GROW: Bee Balm
Several years ago, I spent the hours I had designated as reading time out on the deck, making Vitamin D, watching a hummingbird dutifully maintain his territory, which was an 8-foot bed of bee balm gloriously blooming in late July and August. I didn’t get very far in my book that summer because I was fascinated by the determination of this one bird. As he would probe the flowers for nectar, other hummers would fly into the patch only to be chased away. The invading hummers seem to become more strategic, flying to the leaves and perching on bent stems or the tip of an unopened flower bud, trying to hide from the Hummer-in-Charge. Sometimes the resident hummer would hear them and immediately chase them out but every now and then, one of the invading hummers would get to sip a bit of nectar before being discovered. It captivated me and though bee balm had lots of visiting bees and occasional butterflies, it was the hummers who clearly valued my cultivation of native bee balm.
Speaking of bees, I discovered another amazing fact about pollinator & flower relationships. Bee balm is a native North American plant and many of the native bees enjoy it. But European honeybees have a difficult and sometimes impossible time utilizing bee balm - their proboscis - the straw-like tongue used for sucking liquids - is not quite long enough to penetrate the bee balm flower. Native bees, like the sweat bees and the bumble bees, have no problems.
Attracting hummingbirds and bees are two excellent reasons to plant bee balm in your garden. But there are other reasons. The large leaves can be used in the kitchen; the taste is similar to oregano but spicier. The flowers and leaves make a delightful spicy tea that can both calm and stimulate our nervous systems.
Medicinal Uses for Bee Balm
North American indigenous groups have a long history of using bee balm medicinally. As a spicy carminative, it can be used as a tea to help with digestive complaints like gas and bloating. Its anti-fungal properties have specifically been used to address vaginal yeast infections, and its antimicrobial properties make it useful for urinary tract infections.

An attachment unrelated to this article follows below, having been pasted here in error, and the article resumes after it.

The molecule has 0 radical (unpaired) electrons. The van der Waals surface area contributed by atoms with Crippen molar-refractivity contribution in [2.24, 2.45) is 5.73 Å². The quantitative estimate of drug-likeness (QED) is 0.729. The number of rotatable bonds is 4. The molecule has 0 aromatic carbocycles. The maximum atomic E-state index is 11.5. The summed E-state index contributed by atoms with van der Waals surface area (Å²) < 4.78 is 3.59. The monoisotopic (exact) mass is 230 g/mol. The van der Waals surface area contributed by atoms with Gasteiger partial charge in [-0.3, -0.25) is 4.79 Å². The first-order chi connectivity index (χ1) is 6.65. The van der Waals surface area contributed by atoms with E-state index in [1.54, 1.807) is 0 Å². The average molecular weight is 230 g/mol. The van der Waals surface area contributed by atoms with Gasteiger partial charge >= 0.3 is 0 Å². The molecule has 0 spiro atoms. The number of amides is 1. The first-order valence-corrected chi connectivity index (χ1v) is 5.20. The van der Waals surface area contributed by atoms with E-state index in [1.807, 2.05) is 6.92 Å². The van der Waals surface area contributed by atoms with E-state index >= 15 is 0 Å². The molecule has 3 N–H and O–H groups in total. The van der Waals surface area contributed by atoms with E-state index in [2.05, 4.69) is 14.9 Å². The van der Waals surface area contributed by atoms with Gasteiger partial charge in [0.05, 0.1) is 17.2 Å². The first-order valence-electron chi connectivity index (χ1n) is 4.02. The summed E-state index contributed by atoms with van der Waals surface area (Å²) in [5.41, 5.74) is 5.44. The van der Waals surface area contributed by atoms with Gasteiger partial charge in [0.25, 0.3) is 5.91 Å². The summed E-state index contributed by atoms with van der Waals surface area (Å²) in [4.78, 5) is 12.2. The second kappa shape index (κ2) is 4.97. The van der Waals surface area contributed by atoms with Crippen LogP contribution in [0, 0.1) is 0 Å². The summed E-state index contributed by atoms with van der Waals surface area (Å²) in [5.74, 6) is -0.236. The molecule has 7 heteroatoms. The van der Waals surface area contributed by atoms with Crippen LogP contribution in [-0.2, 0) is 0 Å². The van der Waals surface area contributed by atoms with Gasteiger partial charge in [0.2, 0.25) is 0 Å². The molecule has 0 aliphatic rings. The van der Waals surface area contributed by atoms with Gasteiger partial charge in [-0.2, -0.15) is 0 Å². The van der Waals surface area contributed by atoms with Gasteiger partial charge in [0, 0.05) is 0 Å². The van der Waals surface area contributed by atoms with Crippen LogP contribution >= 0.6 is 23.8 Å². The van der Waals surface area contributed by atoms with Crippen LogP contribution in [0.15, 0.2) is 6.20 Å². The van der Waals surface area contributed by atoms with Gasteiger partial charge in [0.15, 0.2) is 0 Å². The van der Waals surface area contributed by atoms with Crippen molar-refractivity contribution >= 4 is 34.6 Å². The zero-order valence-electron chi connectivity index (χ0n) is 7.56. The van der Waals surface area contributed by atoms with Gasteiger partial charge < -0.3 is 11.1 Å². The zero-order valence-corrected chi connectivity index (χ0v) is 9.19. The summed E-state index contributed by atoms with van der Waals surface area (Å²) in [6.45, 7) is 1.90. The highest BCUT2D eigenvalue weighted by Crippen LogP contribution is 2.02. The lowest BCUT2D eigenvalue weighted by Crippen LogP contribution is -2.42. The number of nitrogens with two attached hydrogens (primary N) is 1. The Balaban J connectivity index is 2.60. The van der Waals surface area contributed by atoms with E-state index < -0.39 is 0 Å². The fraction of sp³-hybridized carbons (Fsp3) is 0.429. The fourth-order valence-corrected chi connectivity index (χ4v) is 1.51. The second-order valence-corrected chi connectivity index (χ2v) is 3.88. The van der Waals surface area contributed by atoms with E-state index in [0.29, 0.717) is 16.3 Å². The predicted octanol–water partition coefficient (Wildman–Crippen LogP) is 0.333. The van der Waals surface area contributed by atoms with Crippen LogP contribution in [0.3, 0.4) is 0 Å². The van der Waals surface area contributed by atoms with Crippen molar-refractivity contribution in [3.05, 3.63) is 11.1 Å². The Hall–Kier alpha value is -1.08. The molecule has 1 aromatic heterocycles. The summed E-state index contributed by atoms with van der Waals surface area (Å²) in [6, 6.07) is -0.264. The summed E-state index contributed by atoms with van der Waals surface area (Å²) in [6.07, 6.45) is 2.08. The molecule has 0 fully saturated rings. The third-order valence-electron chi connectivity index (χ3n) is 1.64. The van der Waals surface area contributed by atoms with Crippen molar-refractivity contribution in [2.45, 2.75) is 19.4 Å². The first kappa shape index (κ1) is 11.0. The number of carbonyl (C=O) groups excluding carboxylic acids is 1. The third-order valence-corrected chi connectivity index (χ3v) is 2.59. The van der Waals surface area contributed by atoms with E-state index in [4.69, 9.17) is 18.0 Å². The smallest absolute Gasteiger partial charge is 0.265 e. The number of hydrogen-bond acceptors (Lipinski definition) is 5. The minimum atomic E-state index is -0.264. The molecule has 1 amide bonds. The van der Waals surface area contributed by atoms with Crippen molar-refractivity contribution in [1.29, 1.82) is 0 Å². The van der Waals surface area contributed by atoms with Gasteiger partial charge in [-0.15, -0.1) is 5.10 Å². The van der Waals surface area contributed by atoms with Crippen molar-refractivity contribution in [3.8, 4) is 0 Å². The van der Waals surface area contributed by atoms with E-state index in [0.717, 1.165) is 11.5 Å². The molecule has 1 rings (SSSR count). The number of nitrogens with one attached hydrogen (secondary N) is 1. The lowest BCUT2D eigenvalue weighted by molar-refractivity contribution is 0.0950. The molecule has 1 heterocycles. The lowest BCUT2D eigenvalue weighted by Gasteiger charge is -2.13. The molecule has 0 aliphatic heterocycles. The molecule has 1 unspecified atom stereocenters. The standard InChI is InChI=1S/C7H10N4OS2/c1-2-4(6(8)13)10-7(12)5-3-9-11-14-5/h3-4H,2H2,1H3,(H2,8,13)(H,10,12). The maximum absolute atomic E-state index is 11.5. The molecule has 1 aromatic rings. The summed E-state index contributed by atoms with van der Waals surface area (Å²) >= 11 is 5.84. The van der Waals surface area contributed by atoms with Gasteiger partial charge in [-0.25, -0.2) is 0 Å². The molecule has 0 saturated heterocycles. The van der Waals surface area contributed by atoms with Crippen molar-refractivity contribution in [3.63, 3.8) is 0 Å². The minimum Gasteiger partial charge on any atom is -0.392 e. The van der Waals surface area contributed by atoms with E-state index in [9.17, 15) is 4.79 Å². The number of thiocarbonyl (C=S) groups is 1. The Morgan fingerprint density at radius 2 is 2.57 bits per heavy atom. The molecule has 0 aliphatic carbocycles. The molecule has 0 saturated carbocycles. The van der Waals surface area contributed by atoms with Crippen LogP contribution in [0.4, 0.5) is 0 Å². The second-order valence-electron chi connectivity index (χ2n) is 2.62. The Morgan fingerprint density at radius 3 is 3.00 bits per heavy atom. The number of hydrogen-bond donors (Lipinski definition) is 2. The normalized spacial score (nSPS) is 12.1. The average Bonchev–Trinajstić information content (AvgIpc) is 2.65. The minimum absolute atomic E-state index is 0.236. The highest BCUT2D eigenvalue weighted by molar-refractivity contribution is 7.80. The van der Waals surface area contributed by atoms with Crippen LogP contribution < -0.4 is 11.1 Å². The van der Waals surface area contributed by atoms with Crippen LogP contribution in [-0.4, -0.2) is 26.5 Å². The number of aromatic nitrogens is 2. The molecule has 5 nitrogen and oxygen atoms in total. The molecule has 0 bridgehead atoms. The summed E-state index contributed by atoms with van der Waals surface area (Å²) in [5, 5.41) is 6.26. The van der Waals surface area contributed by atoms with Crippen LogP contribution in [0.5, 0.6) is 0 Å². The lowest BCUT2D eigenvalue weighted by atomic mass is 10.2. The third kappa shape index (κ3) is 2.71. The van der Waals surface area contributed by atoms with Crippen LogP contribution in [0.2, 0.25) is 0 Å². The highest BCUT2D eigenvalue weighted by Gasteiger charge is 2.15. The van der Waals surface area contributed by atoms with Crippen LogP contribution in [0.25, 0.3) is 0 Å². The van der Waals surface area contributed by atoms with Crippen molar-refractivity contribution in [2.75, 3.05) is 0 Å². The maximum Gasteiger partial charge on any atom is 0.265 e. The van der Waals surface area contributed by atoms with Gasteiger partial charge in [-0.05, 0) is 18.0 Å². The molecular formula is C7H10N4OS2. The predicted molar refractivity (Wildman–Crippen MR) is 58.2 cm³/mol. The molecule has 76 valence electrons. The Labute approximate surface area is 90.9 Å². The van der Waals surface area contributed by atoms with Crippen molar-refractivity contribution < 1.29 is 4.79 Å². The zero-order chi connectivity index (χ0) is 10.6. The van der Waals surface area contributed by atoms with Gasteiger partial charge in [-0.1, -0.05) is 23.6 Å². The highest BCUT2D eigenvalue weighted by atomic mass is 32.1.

Bee balm has a high amount of thymol, a chemical that is highly antispetic and that gives thyme its flavor. A strong infusion of leaves and flowers, or a diluted beebalm tincture are ideal for making a mouthwash for infected gums and sore throats. Many commercial toothpastes include thymol extract. An infusion can also be made to wash wounds and cuts. Infusing honey with flowers and leaves makes a delightfully spicy sweetener but also an antiseptic liquid bandage for burns.
I use beebalm for cold and flu season, making a variety of preparations to have ready when the virus hits. Beebalm is diffusive and diaphoretic and “moves the fire out’ according to herbalist Matthew Wood. That makes it helpful for fevers, allowing the heat to move up through the pores of our skin.
HERBAL PREPARATIONS: Tea, infused oil & honey, syrup, elixir, tincture, oxymels
How to Grow Bee Balm
Dried bee balm is usually not available in retail so you will need to grow your own supply.
PLANT NAME: Bee-Balm (Monarda spp.; fistulosa, didyma, punctata)
HEIGHT: 2 - 5 feet
WIDTH/SPREAD: 12 inches; Grows in clumps that spread quickly
SPACING: 18 - 24 inches between plants
LIFE CYCLE: Herbaceous perennial; some species are annuals
MATURITY: 2-3 years
HARDINESS ZONES: 4 - 9
PREFERRED GROWING CONDITIONS
SUN: Full sun to partial afternoon shade in hot regions; species specific
SOIL: Well-drained garden loam amended with compost for fistulosa & didyma; loose sandy soil for punctutata
WATER: Abundant moisture but not constantly wet; can tolerate some drought
CONTAINER: Prefers open meadows & space but can grow in a wide container
Stratify seeds for 3 months before sowing in early spring.Tip cuttings can be done in the early summer, rooted and then transplanted in early fall but success rate is lower than seeds. Root divisions have a higher rate of success.
Pinch back spring leave growth if you want to encourage it to spread.
Spreads easily and quickly by underground rhizomes (roots) so decide before planting if you want to control it.
GERMINATION TEMPERATURE & PERIOD: Warm soil; Sporadic germination over 2 - 3 weeks
BLOOMS: Unique flowers bloom early to late summer and attracts hummingbirds and native bees. First-year plants may not bloom until the following season.
CARE: Consistent watering to maintain blooms and vigor. Allow for ample air circulation to avoid powdery mildew. Divide every 3 years to help control its spread.
PESTS: No major pests but can be attacked by stalk borers, spider mites and thrips.
DISEASE: Powdery Mildew; select mildew-resistant varieties or provide a lot of air flow around plants